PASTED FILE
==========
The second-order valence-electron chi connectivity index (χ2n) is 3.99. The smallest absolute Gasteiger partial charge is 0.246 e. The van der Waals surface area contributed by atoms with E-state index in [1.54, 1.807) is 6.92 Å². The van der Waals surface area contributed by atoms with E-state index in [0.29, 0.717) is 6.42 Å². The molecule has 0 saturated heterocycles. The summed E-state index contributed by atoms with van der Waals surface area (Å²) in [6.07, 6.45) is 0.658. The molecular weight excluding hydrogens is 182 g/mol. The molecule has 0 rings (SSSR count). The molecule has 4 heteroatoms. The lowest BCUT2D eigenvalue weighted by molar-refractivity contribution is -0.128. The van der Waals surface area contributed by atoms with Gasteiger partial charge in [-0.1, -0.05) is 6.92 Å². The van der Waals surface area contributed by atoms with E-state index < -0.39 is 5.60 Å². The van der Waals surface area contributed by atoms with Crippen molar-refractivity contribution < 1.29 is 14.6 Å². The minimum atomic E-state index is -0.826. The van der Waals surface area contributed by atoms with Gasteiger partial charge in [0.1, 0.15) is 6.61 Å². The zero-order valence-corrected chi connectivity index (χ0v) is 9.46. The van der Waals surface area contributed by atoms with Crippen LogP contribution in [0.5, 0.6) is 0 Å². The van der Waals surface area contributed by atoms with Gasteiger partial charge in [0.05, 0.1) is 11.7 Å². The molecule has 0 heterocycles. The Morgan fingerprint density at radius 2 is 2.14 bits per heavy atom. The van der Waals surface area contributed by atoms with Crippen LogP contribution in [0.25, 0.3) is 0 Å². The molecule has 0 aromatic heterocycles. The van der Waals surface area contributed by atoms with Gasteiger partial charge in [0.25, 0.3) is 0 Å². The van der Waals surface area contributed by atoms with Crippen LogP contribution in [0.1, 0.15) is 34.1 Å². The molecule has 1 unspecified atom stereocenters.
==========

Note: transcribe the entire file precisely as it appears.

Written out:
The second-order valence-electron chi connectivity index (χ2n) is 3.99. The smallest absolute Gasteiger partial charge is 0.246 e. The van der Waals surface area contributed by atoms with E-state index in [1.54, 1.807) is 6.92 Å². The van der Waals surface area contributed by atoms with E-state index in [0.29, 0.717) is 6.42 Å². The molecule has 0 saturated heterocycles. The summed E-state index contributed by atoms with van der Waals surface area (Å²) in [6.07, 6.45) is 0.658. The molecular weight excluding hydrogens is 182 g/mol. The molecule has 0 rings (SSSR count). The molecule has 4 heteroatoms. The lowest BCUT2D eigenvalue weighted by molar-refractivity contribution is -0.128. The van der Waals surface area contributed by atoms with Gasteiger partial charge in [-0.1, -0.05) is 6.92 Å². The van der Waals surface area contributed by atoms with E-state index < -0.39 is 5.60 Å². The van der Waals surface area contributed by atoms with Crippen molar-refractivity contribution < 1.29 is 14.6 Å². The minimum atomic E-state index is -0.826. The van der Waals surface area contributed by atoms with Gasteiger partial charge in [0.1, 0.15) is 6.61 Å². The zero-order valence-corrected chi connectivity index (χ0v) is 9.46. The van der Waals surface area contributed by atoms with Crippen LogP contribution in [0.5, 0.6) is 0 Å². The van der Waals surface area contributed by atoms with Gasteiger partial charge in [0.05, 0.1) is 11.7 Å². The molecule has 0 heterocycles. The Morgan fingerprint density at radius 2 is 2.14 bits per heavy atom. The van der Waals surface area contributed by atoms with Crippen LogP contribution in [0.25, 0.3) is 0 Å². The molecule has 0 aromatic heterocycles. The van der Waals surface area contributed by atoms with Gasteiger partial charge in [0.25, 0.3) is 0 Å². The van der Waals surface area contributed by atoms with Crippen LogP contribution in [0.1, 0.15) is 34.1 Å². The molecule has 1 unspecified atom stereocenters.